While the two candidates for the Wisconsin 6th Congressional District agree that reinvigorating the economy and creating better-paying jobs is the most important focus after election, they take different paths in achieving such goals.
Incumbent U.S. Rep. Tom Petri — a Republican, Harvard-educated lawyer and a former state senator, who has served as the 6th District's Congressman since 1979 — puts his focus on a balanced budget to stimulate job growth.
"Unemployment is a big concern, and we in Wisconsin are fortunate that our unemployment rate is below the national average, but it’s still much too high," Petri said. "I think the main things that I can do if I should be elected as a member of congress is to work to get our national budget into better balance and (rid of) the gridlock, which is causing major uncertainty in the business community and adding to their reluctance to hire new people."
Petri's challenger, Democrat Joe Kallas — who is the vice chair of the Democratic Party of Green Lake County and has taught college and GED courses to inmates and coordinated area group homes — doesn't pinpoint this "gridlock" as the reason that employers aren't hiring.
"We have trade agreements that are not favorable to the United States. The best way and the quickest way to bring jobs back to America, of course, is to renegoiate those trade agreements," he said, adding that such agreements "really hurt us," encouraging manufacturers to move out of the country.
Kallas also said the country needs to get more serious about green energy, specifically pointing out that a strong focus on solar panels would generate a lot of jobs building and installing the products while also producing a lot of energy in the county.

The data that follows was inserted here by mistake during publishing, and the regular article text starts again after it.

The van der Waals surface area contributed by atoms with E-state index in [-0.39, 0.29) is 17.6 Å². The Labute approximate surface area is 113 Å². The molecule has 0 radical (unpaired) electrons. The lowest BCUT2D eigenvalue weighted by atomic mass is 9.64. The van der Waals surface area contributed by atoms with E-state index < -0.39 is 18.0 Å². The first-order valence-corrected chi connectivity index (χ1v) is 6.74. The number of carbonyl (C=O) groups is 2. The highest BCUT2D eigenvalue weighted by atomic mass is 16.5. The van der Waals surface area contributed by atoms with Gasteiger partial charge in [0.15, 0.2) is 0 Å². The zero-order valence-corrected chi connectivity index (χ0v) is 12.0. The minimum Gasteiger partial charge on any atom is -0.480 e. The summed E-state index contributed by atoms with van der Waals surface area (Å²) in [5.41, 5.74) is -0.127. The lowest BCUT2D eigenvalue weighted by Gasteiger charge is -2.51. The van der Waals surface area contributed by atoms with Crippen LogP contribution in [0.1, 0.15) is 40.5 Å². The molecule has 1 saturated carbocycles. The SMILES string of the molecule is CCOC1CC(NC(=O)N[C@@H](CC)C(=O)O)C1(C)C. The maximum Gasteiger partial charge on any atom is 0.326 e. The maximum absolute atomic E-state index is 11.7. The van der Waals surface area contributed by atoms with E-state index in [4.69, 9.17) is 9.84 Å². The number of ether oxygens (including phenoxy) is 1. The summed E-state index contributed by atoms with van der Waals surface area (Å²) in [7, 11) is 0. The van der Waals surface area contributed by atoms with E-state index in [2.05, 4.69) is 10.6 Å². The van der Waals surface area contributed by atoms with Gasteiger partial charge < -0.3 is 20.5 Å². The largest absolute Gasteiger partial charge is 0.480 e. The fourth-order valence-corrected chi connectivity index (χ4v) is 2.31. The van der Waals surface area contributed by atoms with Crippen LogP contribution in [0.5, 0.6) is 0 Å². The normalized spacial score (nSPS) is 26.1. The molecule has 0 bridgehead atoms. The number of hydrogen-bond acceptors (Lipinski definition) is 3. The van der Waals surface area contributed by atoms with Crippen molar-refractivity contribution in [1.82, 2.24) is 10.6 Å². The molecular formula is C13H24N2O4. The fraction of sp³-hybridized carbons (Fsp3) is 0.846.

"We talk about it, but we’re not moving on it," he said.
Petri and Kallas are running to represent a newly drawn 6th Congressional District, which encompasses all or portions of 10 counties in Wisconsin, including all of Ozaukee County.
Petri's current committee memberships include serving on the Transportation and Infrastructure and Education and the Workforce Committees in the U.S. House. He is also an author of books on government policy issues.
Kallas has also held local positions, serving on the Green Lake County Board of Commissioners and the Princeton Town Board. He also ran against Petri in 2010, and lost.
Fixing higher education
Petri and Kallas both recognize that there are inefficiencies in the state's secondary education system, and both offered suggestions to helping individuals better afford a college degree.
"The cost of education has to be controlled — it's totally out of control," Kallas said. With tuition lingering around $10,000 at many schools, "there’s no way you can work in the summer and make your tuition (which is what I was able to do, but now) — its not possible."
Kallas also said the Paul Ryan budget virtually eliminates Pell grants, which will make it extremely impossible for anyone who isn't wealthy to pursue higher education — and that's a mistake.
But Petri believes the issue is in student loan repayment, and that copying other countries could help out on the home turf.
"I have been working with some other members of Congress on putting into law a what is already done in England, Austraila and New Zealand," he said. The idea is to make it easier for students to consolidate loans, and for repayment to come directly from payroll — capped at 15 percent of the student's income.
"That would make th payment more manageable," he said, adding that it would also fix the problem of defaulting that many people face because they often shift around after college, which inevitably adds up to late fees, other fines, and poor credit ratings.
Members of Congress serve two-year terms and earn $174,000 annually.
See more of Patch's complete coverage of the 6th Congressional District.
- Republican Tom Petri (incumbent)
- Democrat Joe Kallas